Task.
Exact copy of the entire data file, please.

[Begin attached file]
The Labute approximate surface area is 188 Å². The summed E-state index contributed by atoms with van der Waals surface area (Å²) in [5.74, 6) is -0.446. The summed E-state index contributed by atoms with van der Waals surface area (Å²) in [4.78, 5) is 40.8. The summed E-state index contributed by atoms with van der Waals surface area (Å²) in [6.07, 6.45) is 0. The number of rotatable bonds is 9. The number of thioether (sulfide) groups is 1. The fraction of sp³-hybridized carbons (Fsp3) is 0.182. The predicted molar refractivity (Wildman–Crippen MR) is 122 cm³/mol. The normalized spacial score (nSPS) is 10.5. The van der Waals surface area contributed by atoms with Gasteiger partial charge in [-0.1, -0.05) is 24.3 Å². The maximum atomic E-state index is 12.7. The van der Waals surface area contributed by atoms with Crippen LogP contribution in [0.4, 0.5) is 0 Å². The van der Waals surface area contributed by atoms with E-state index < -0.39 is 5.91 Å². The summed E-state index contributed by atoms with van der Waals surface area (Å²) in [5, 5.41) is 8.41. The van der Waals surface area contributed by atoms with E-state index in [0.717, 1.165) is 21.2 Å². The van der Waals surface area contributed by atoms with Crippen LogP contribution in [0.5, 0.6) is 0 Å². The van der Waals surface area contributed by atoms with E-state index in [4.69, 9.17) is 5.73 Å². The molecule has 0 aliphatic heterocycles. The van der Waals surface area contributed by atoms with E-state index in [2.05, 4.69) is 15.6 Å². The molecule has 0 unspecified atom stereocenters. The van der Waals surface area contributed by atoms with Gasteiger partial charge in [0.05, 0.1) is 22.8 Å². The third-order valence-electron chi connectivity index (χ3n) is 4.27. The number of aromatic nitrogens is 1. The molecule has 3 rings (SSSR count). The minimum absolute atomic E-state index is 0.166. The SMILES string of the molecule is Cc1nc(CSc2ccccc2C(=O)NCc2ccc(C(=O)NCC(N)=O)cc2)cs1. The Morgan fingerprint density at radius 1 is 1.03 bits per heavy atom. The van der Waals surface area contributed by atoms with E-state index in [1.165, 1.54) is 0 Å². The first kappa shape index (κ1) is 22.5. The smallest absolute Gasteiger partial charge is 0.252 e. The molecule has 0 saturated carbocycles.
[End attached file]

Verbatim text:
The Labute approximate surface area is 188 Å². The summed E-state index contributed by atoms with van der Waals surface area (Å²) in [5.74, 6) is -0.446. The summed E-state index contributed by atoms with van der Waals surface area (Å²) in [4.78, 5) is 40.8. The summed E-state index contributed by atoms with van der Waals surface area (Å²) in [6.07, 6.45) is 0. The number of rotatable bonds is 9. The number of thioether (sulfide) groups is 1. The fraction of sp³-hybridized carbons (Fsp3) is 0.182. The predicted molar refractivity (Wildman–Crippen MR) is 122 cm³/mol. The normalized spacial score (nSPS) is 10.5. The van der Waals surface area contributed by atoms with Gasteiger partial charge in [-0.1, -0.05) is 24.3 Å². The maximum atomic E-state index is 12.7. The van der Waals surface area contributed by atoms with Crippen LogP contribution in [0.4, 0.5) is 0 Å². The van der Waals surface area contributed by atoms with E-state index < -0.39 is 5.91 Å². The summed E-state index contributed by atoms with van der Waals surface area (Å²) in [5, 5.41) is 8.41. The van der Waals surface area contributed by atoms with E-state index in [0.717, 1.165) is 21.2 Å². The van der Waals surface area contributed by atoms with Crippen LogP contribution in [0.5, 0.6) is 0 Å². The van der Waals surface area contributed by atoms with E-state index in [4.69, 9.17) is 5.73 Å². The molecule has 0 aliphatic heterocycles. The van der Waals surface area contributed by atoms with E-state index in [2.05, 4.69) is 15.6 Å². The molecule has 0 unspecified atom stereocenters. The van der Waals surface area contributed by atoms with Gasteiger partial charge in [0.05, 0.1) is 22.8 Å². The third-order valence-electron chi connectivity index (χ3n) is 4.27. The number of aromatic nitrogens is 1. The molecule has 3 rings (SSSR count). The minimum absolute atomic E-state index is 0.166. The SMILES string of the molecule is Cc1nc(CSc2ccccc2C(=O)NCc2ccc(C(=O)NCC(N)=O)cc2)cs1. The Morgan fingerprint density at radius 1 is 1.03 bits per heavy atom. The van der Waals surface area contributed by atoms with E-state index in [1.165, 1.54) is 0 Å². The first kappa shape index (κ1) is 22.5. The smallest absolute Gasteiger partial charge is 0.252 e. The molecule has 0 saturated carbocycles.